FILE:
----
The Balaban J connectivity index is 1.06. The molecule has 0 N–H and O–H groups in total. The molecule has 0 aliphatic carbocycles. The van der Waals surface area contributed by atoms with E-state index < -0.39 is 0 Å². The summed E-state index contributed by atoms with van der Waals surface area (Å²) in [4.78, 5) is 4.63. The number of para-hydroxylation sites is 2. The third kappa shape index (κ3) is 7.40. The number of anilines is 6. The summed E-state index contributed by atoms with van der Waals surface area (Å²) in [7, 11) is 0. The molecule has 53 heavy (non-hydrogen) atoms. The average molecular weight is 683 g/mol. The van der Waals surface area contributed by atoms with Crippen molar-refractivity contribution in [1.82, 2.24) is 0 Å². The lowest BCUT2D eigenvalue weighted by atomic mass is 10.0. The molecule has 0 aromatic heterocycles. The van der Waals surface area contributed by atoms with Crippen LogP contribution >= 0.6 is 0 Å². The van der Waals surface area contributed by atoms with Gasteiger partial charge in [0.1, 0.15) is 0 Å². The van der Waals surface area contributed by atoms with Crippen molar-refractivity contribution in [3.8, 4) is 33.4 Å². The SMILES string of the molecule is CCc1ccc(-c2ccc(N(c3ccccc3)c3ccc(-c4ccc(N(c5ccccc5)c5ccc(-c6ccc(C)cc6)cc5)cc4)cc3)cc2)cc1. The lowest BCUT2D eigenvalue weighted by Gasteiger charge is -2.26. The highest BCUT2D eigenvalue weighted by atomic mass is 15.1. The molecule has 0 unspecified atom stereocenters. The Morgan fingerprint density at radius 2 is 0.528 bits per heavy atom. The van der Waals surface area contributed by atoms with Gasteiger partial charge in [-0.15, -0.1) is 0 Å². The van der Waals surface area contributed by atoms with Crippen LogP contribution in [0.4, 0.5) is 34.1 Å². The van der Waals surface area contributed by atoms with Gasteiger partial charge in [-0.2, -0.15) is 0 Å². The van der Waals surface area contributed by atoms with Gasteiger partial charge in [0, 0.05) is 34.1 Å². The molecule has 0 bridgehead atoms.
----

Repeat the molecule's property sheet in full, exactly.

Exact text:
The Balaban J connectivity index is 1.06. The molecule has 0 N–H and O–H groups in total. The molecule has 0 aliphatic carbocycles. The van der Waals surface area contributed by atoms with E-state index < -0.39 is 0 Å². The summed E-state index contributed by atoms with van der Waals surface area (Å²) in [4.78, 5) is 4.63. The number of para-hydroxylation sites is 2. The third kappa shape index (κ3) is 7.40. The number of anilines is 6. The summed E-state index contributed by atoms with van der Waals surface area (Å²) in [7, 11) is 0. The molecule has 53 heavy (non-hydrogen) atoms. The average molecular weight is 683 g/mol. The van der Waals surface area contributed by atoms with Crippen molar-refractivity contribution in [1.82, 2.24) is 0 Å². The lowest BCUT2D eigenvalue weighted by atomic mass is 10.0. The molecule has 0 aromatic heterocycles. The van der Waals surface area contributed by atoms with Crippen LogP contribution >= 0.6 is 0 Å². The van der Waals surface area contributed by atoms with Gasteiger partial charge in [0.1, 0.15) is 0 Å². The van der Waals surface area contributed by atoms with Crippen molar-refractivity contribution in [3.8, 4) is 33.4 Å². The SMILES string of the molecule is CCc1ccc(-c2ccc(N(c3ccccc3)c3ccc(-c4ccc(N(c5ccccc5)c5ccc(-c6ccc(C)cc6)cc5)cc4)cc3)cc2)cc1. The lowest BCUT2D eigenvalue weighted by Gasteiger charge is -2.26. The highest BCUT2D eigenvalue weighted by atomic mass is 15.1. The molecule has 0 unspecified atom stereocenters. The Morgan fingerprint density at radius 2 is 0.528 bits per heavy atom. The van der Waals surface area contributed by atoms with Gasteiger partial charge in [-0.15, -0.1) is 0 Å². The van der Waals surface area contributed by atoms with Crippen LogP contribution in [0.4, 0.5) is 34.1 Å². The van der Waals surface area contributed by atoms with Gasteiger partial charge in [-0.2, -0.15) is 0 Å². The van der Waals surface area contributed by atoms with Gasteiger partial charge in [0, 0.05) is 34.1 Å². The molecule has 0 bridgehead atoms.